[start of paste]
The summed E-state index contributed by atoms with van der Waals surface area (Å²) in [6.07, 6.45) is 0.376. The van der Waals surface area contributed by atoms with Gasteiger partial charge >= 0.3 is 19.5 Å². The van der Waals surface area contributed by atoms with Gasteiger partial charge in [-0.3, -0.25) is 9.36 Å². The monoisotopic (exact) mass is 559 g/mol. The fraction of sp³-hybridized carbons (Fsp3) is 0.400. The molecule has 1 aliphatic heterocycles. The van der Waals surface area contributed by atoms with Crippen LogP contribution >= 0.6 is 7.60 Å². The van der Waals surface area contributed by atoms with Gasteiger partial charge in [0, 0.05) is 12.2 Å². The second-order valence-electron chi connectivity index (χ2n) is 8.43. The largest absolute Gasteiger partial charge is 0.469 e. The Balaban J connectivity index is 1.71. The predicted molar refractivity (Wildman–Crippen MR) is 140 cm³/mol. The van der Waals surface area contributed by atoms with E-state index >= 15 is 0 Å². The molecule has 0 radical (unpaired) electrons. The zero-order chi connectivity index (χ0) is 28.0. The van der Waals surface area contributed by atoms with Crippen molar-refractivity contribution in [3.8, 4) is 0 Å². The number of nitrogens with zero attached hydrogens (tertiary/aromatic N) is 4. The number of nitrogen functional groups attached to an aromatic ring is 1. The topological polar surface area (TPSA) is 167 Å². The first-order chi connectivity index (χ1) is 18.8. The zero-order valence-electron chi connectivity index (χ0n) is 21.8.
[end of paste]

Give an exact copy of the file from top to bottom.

The summed E-state index contributed by atoms with van der Waals surface area (Å²) in [6.07, 6.45) is 0.376. The van der Waals surface area contributed by atoms with Gasteiger partial charge >= 0.3 is 19.5 Å². The van der Waals surface area contributed by atoms with Gasteiger partial charge in [-0.3, -0.25) is 9.36 Å². The monoisotopic (exact) mass is 559 g/mol. The fraction of sp³-hybridized carbons (Fsp3) is 0.400. The molecule has 1 aliphatic heterocycles. The van der Waals surface area contributed by atoms with Crippen LogP contribution >= 0.6 is 7.60 Å². The van der Waals surface area contributed by atoms with Gasteiger partial charge in [0, 0.05) is 12.2 Å². The second-order valence-electron chi connectivity index (χ2n) is 8.43. The largest absolute Gasteiger partial charge is 0.469 e. The Balaban J connectivity index is 1.71. The predicted molar refractivity (Wildman–Crippen MR) is 140 cm³/mol. The van der Waals surface area contributed by atoms with E-state index >= 15 is 0 Å². The molecule has 0 radical (unpaired) electrons. The zero-order chi connectivity index (χ0) is 28.0. The van der Waals surface area contributed by atoms with Crippen molar-refractivity contribution in [3.8, 4) is 0 Å². The number of nitrogens with zero attached hydrogens (tertiary/aromatic N) is 4. The number of nitrogen functional groups attached to an aromatic ring is 1. The topological polar surface area (TPSA) is 167 Å². The first-order chi connectivity index (χ1) is 18.8. The zero-order valence-electron chi connectivity index (χ0n) is 21.8.